BORDERS FORUM: the programme, registration and letting the first speakers have their say

March 2022

BORDERS FORUM: the programme, registration and letting the first speakers have their say

Every month until June, the MOT is letting Borders Forum speakers have their say about a topic that will be at the heart of the discussions.

Click here to view the full programme of the event and register online.
Download the first press release.

This month, it is the turn of Christian Dupessey, the MOT’s President, Mayor of Annemasse and President of the Metropolitan Pole of the French Genevois, and Karl-Heinz Lambertz, President of the German-Speaking Community of Belgium and President of the Association of European Border Regions (AEBR), on the subject of cross-border co-development.

What do cross-border territories represent for you?

Christian Dupessey: They are real shared living areas. The border should not separate or impede; on the contrary, it should foster working relations, journeys by public transport, the fight against crime, the emergence of a cross-border culture policy and romantic and family life. They are also territories of experimentation and continental integration promoting peace, in Europe and elsewhere.

Karl-Heinz Lambertz: It is the territory I personally have lived in for 70 years. And I have held political responsibilities there for over 40 years. For me, they are a veritable laboratory and a powerful engine for European integration that our continent is so in need of, today and in the future even more than in the past.

What are the priorities in cross-border employment areas for economic recovery in the post-Covid environment?

Christian Dupessey: The central issue in the Greater Geneva region is to make permanent the measures taken to regulate teleworking for cross-border workers. The MOT shared its experience in this regard during the pandemic and will continue to do so. We also need to find new equilibria in these areas with respect to training and employment sectors. We cannot carry on as before. If I take the example on our border of healthcare workers, France cannot continue to provide most of their training without being able to benefit from these professionals in its own hospitals because they have been lured to the other side of the border. In the hotel sector, everyone will only benefit from the economic recovery if it allows a rebalancing of the distribution of jobs.

Greater Geneva is a cross-border conurbation of more than a million inhabitants that straddles the Ain and Haute Savoie Departments (France) and the Canton of Geneva and the District of Nyon (Switzerland). To address the constant increase in flows of cross-border workers (which numbered over 90,000 at the end of 2020 in the Canton of Geneva), the French and Swiss stakeholders cooperate on structural projects such as the Léman Express, the first Franco-Swiss cross-border regional rail network that began operating in 2019, or the cross-border greenway linking Annemasse and Geneva. During the pandemic, the use of teleworking by cross-border workers was an answer to the problems created by the closure of the border.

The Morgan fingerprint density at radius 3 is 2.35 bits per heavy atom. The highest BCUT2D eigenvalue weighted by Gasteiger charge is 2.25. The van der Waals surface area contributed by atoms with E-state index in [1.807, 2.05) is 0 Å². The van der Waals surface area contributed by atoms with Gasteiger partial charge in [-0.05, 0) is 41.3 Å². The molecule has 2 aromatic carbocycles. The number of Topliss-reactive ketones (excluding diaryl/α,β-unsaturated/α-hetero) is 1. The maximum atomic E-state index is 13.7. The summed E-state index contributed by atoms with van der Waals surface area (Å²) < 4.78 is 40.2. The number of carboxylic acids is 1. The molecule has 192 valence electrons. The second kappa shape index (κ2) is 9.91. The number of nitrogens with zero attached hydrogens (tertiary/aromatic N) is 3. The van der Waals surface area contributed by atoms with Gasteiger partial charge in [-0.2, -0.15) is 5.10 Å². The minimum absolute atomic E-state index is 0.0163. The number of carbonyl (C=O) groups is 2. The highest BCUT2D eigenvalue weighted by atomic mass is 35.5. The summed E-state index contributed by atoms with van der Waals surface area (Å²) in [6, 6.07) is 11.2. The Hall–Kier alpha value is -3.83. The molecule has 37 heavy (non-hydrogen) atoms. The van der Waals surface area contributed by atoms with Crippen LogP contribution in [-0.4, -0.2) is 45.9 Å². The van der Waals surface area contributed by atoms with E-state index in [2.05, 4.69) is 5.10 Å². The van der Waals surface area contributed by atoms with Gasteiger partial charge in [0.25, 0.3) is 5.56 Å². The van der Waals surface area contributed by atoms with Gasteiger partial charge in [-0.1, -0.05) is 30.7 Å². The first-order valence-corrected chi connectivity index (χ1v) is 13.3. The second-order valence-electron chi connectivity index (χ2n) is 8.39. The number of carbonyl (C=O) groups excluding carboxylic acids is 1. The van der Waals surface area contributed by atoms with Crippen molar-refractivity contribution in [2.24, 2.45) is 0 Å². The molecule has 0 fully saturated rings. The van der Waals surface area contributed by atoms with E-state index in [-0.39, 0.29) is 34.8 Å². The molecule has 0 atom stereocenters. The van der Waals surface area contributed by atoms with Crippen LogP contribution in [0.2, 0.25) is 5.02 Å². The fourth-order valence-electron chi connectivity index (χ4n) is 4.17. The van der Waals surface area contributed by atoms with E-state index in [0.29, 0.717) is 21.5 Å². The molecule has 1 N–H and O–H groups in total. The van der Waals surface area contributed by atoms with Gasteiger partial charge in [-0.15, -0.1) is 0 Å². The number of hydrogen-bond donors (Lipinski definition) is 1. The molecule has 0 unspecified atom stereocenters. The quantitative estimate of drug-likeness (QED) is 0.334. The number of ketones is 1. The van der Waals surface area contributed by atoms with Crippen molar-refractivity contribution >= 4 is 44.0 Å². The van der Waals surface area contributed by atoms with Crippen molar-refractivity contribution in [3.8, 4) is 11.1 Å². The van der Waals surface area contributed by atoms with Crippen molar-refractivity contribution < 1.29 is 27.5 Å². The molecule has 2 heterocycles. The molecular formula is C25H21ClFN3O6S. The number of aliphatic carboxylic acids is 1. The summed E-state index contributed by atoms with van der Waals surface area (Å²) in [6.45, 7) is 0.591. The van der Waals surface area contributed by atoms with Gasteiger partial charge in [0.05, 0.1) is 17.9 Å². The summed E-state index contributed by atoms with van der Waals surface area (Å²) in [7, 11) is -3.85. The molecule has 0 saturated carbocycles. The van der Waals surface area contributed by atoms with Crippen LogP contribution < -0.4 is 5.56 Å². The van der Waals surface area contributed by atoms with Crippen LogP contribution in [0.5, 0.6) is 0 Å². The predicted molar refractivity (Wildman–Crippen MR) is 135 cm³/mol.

Karl-Heinz Lambertz: Despite the considerable efforts undertaken over decades to facilitate cross-border mobility linked to employment and economic development, the Covid-19 crisis triggered an immediate reflex to close borders on the part of governments. It was only little by little that this process was reversed. It is vital to protect cross-border areas from the harmful impacts of this reflex and to make them resilient to this kind of reaction, in order to durably consolidate European cohesion along national borders.

What are you hoping from the 2022 Borders Forum?

Christian Dupessey: That it continues the reflections and work initiated at the first edition, which was a success. And that it underscores even more the role of respect for borders that bring people together to ensure peace, at a time when we express our solidarity with Ukraine. Bringing together local, national and European players over two days allows us to share our experiences, but also to begin a new cross-border chapter that will learn, I hope, the lessons of the pandemic. France’s presidency of the EU Council should help us to make heard the importance of cross-border issues, which should be incorporated into the design of French and European public policy. Much remains to be done – so see you in Paris and online on 21-20 June!

Karl-Heinz Lambertz: The Borders Forum is an excellent opportunity to allow the voices of border regions be heard, to place them at the heart of European concerns and to send out a strong message at a decisive point in the evolution of the European Union. It also provides a fine opportunity to display the value added of the enhanced cooperation between the MOT, CESCI and the AEBR based on the Strasbourg Declaration of 7 October 2021.

More info on the Borders Forum website.

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